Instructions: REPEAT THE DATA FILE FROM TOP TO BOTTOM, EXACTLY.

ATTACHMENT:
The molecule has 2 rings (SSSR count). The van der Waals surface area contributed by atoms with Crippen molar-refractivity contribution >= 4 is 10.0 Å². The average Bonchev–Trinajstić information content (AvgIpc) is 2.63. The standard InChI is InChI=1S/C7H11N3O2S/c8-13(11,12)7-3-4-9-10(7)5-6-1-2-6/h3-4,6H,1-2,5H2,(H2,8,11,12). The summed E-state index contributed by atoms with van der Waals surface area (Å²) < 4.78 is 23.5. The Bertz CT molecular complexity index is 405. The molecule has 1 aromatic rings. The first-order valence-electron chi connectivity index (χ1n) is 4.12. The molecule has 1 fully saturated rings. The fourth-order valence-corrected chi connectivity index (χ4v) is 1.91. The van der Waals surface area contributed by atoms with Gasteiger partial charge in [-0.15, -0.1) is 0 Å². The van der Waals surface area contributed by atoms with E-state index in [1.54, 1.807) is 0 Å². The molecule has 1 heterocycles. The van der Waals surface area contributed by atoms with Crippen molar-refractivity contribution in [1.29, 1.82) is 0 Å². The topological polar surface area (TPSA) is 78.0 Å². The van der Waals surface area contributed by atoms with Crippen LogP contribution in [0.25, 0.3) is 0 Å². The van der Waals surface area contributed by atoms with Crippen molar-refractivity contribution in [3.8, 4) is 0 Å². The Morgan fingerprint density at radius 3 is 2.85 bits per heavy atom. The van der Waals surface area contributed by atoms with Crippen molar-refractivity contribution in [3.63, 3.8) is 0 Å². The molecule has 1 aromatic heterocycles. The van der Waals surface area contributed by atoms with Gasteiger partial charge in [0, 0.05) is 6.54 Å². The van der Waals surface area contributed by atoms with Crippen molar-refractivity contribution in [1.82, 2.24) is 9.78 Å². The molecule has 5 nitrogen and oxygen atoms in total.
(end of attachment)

The molecule has 2 rings (SSSR count). The van der Waals surface area contributed by atoms with Crippen molar-refractivity contribution >= 4 is 10.0 Å². The average Bonchev–Trinajstić information content (AvgIpc) is 2.63. The standard InChI is InChI=1S/C7H11N3O2S/c8-13(11,12)7-3-4-9-10(7)5-6-1-2-6/h3-4,6H,1-2,5H2,(H2,8,11,12). The summed E-state index contributed by atoms with van der Waals surface area (Å²) < 4.78 is 23.5. The Bertz CT molecular complexity index is 405. The molecule has 1 aromatic rings. The first-order valence-electron chi connectivity index (χ1n) is 4.12. The molecule has 1 fully saturated rings. The fourth-order valence-corrected chi connectivity index (χ4v) is 1.91. The van der Waals surface area contributed by atoms with Gasteiger partial charge in [-0.15, -0.1) is 0 Å². The van der Waals surface area contributed by atoms with E-state index in [1.54, 1.807) is 0 Å². The molecule has 1 heterocycles. The van der Waals surface area contributed by atoms with Crippen molar-refractivity contribution in [1.29, 1.82) is 0 Å². The topological polar surface area (TPSA) is 78.0 Å². The van der Waals surface area contributed by atoms with Crippen LogP contribution in [0.25, 0.3) is 0 Å². The van der Waals surface area contributed by atoms with Crippen molar-refractivity contribution in [3.8, 4) is 0 Å². The Morgan fingerprint density at radius 3 is 2.85 bits per heavy atom. The van der Waals surface area contributed by atoms with Crippen molar-refractivity contribution in [3.63, 3.8) is 0 Å². The molecule has 1 aromatic heterocycles. The van der Waals surface area contributed by atoms with Gasteiger partial charge in [0, 0.05) is 6.54 Å². The van der Waals surface area contributed by atoms with Crippen molar-refractivity contribution in [1.82, 2.24) is 9.78 Å². The molecule has 5 nitrogen and oxygen atoms in total.